Auto Sales

Futures Flat Despite China Scare As Oil Rebounds Over $47

The main risk over the weekend was that markets, which have now dropped for three consecutive weeks the longest negative streak since January, would focus their attention on the latest batch of negative Chinese economic news released over the weekend, which missed expectations across the board, most prominently in Retail Sales and Industrial Production, and following Friday's disappointing new credit loan data, would sell off as the Chinese slowdown once again becomes a dominant concern. However, after some initial weakness, the risks were all but gone when first the USDJPY jumped on another round of deflationary Japanese economic data which led to renewed hopes of more BOJ easing and a jump in the USDJPY and thus US futures.

Another Headline Head Fake - The Consumer Can't Save The U.S. Economy

At the end of the day, the seasonally maladjusted data for April retail sales amounts to no more than a swiggle in the larger trend. To wit, consumption spending financed by the growth of transfer payments and household borrowing is coming up hard against Peak Debt, while tepid growth in wage and salary income remains hostage to a domestic economy plagued with structural barriers to growth, an aging business cycle and a gathering global recession from which it is not remotely decoupled. So contrary to Reuters and its Keynesian quote standbys, it is not true that “the demise of the U.S. consumer have been greatly exaggerated”. Actually, it can be hardly exaggerated enough.

April Retail Sales Soar Most In 13 Months Despite Retailers Slashing Guidance In May

Following March's plunge in retail sales (dragging YoY to just +1.6% - recessionary territory) as Auto sales tumbled, April retail sales printed a large 1.3% surge (versus expectations of a 0.8% rise). This is the 3rd biggest MoM rise since 2010, which is odd given the utter collapse in retailers earnings and most crucially outlooks! Soaring gas prices helped but auto sales rebounded as did Amazon non-store retailers.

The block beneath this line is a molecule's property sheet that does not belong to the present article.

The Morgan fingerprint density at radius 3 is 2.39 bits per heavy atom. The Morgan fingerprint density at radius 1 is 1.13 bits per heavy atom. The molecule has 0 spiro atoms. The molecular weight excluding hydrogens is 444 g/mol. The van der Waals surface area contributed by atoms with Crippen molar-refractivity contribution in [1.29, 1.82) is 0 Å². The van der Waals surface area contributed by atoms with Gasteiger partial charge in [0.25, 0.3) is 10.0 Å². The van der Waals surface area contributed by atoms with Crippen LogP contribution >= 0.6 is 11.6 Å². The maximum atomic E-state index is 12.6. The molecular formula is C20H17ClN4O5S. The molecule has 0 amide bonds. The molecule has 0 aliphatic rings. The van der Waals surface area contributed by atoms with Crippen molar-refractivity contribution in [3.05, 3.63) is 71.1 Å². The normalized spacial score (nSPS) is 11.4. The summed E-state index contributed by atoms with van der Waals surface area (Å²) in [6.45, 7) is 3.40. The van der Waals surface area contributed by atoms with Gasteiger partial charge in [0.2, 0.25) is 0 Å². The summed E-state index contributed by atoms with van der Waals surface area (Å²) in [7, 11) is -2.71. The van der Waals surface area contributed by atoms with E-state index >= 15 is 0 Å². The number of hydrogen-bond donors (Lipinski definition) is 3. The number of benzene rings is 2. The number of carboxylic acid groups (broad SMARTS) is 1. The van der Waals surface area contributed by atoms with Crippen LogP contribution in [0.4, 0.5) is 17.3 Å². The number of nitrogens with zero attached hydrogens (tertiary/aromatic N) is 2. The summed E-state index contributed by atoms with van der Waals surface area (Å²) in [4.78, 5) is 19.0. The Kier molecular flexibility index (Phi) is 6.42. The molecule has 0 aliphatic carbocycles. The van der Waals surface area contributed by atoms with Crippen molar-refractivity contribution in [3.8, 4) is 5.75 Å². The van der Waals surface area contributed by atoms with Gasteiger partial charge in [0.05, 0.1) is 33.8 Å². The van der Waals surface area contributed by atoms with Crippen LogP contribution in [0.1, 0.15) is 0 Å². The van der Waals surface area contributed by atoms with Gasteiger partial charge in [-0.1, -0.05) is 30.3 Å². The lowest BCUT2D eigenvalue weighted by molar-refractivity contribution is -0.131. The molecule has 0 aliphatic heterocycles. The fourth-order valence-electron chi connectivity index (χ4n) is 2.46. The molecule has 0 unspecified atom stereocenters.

The Frogs Are Boiling Again - Why Wall Street Stays In The Pot

Wall Street’s cockeyed faith that another stock market bailout is on the way rests on the idea of a post-election return to fiscal stimulus - since even the casino punters now see that the jig is up on ZIRP, NIRP and QE. Here’s the problem. When General (Paul) Ryan gets together in the oval office with either Hillbama or the Donald next February the budget projections will already be deep in trillion dollar deficits under current policy. Therefore what will get stimulated, if anything, is a colossal political firestorm over who bankrupted the nation. There will not be another fiscal stimulus this go round. This time the frogs of Wall Street will be left to boil.

Wholesale Inventories-Sales Ratio Holds Near Record Highs As Automakers Suffer

While wholesale sales rose modestly MoM, the continued stagnation in wholesale inventories (lowest since 2010) bodes poorly for Q2 GDP. At 1.36x, the wholesale inventories-to-sales remains near record highs, but Automotive inventories to sales soared to cycle highs at 1.83x (as Auto sales dropped 0.7% MoM but inventories rose 1.0% MoM).

Global Stocks Jump; Oil Rises As Yen Plunges After Another Japanese FX Intervention Threat

In what has been an approximate repeat of the Monday overnight session, global stocks and US futures rose around the world as oil prices climbed toward $44 a barrel, with risk-sentiment pushed higher by another plunge in the Yen which has now soared 300 pips since the Friday post-payroll kneejerk reaction, and was trading above 109.20 this morning. At the same time base metals regained some of Monday’s steep losses following Chinese CPI data that came in line while PPI declined for 50 consecutive months however showed a modest rebound from the prior month on the back of China's recent, and now burst, speculative commodity bubble.